Many experts believe that quads and high-quality choreography are incompatible. Do you think it is possible and necessary to find a balance between the two parameters?

Vadim Shebeco: Oh sure. Figure skating is a combination of sport and artistry, so it’s a must. However, it is true that the more you strive to achieve technically, the more difficult it will be to combine it with artistry. As skaters get better at more complex elements, their ability to use quality choreography increases. This is the essence and the great challenge of figure skating, and this is what makes our sport so unique.

Mia has already had her first competitions of the season under the new rules. Did you feel any difference?

Vadim Shebeco: Not much, because at the stage of Mia’s development we are working literally on everything – on improving everything related to her skating. The rules change, but for us it’s the same: work to make things better and better, adjusting the details to the new rules.

What are your goals for this season?

Vadim Shebeco: Again, Mia is working on literally everything — on her skating skills, spins, and performance, as well as on new elements like quad salchow and stabilizing the triple axel. There is a lot of work to be done.

In your opinion, will the decrease in scores for jumps due to pre-rotations lead to the development or, on the contrary, to the stagnation of women’s single skating?

Vadim Shebeco: In this question, the answer lies in the type and degree of pre-rotation, as well as who or how will measure this pre-rotation, and whether this will be judged consistently and fairly. Of course, everyone knows that there is a certain type and degree of pre-rotation of the upper body that is normal. But extreme pre-rotation is bad, no matter how you look at it, you shouldn’t teach jumping like that.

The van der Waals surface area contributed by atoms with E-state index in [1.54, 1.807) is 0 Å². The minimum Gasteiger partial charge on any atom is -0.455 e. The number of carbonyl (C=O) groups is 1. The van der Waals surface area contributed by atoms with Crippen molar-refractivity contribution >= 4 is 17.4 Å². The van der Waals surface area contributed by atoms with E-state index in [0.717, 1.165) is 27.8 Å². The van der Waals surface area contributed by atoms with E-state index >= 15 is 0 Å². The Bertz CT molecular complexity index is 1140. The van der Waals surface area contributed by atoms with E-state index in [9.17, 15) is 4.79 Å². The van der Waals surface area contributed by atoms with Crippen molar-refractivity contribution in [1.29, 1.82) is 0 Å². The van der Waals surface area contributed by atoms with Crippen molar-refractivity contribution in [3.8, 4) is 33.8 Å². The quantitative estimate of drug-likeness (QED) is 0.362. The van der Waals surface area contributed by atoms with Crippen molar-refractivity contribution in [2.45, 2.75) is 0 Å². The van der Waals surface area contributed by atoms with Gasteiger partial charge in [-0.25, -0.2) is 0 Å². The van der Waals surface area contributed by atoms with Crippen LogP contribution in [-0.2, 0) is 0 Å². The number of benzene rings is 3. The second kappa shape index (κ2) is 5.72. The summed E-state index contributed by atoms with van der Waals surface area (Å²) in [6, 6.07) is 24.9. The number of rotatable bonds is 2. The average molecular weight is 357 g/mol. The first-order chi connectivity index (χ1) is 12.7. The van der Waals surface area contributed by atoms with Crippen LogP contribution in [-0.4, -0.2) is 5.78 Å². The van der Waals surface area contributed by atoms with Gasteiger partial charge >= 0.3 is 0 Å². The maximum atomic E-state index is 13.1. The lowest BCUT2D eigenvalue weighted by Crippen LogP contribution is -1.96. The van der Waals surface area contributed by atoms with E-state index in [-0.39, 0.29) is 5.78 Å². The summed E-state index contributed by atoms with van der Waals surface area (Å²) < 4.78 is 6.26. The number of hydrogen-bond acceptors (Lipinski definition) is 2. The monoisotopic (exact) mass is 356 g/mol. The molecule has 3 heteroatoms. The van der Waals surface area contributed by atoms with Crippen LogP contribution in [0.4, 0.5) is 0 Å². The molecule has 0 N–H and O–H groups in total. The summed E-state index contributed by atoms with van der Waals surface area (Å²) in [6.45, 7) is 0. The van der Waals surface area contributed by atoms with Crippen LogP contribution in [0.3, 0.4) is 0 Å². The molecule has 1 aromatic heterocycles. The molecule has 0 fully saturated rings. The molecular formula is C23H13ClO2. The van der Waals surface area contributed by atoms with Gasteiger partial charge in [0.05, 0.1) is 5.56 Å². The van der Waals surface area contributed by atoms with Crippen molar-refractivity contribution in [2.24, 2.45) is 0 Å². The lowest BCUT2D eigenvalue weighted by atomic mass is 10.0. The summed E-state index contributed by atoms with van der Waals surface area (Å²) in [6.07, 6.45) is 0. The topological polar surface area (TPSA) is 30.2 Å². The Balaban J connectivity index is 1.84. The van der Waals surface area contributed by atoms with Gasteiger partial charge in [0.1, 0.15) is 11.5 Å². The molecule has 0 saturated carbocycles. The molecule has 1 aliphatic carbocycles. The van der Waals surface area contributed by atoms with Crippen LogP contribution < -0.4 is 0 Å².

Will the suspension of Russian skaters somehow affect the jumping content of athletes at international competitions?

Vadim Shebeco: I can only say that this does not affect our approach to training in any way. Our approach and Mia’s mindset is to continue striving to be competitive with all skaters, whether they are currently in competition or not.

How did you and Mia take the news of the age minimum increase?

Vadim Shebeco: Neither Mia nor I were surprised, because it had been discussed for a long time. Our training approach is designed for longevity anyway, so it doesn’t make much of a difference to us when it comes to focusing on progress/growth every day, as it has been since our day one.

Do you believe that this decision will only help young athletes in the end?

Vadim Shebeco: No, I don’t think that this change in itself will change anything for younger athletes.

Mia has recently met the famous composer Ludovico Einaudi. Whose initiative was it?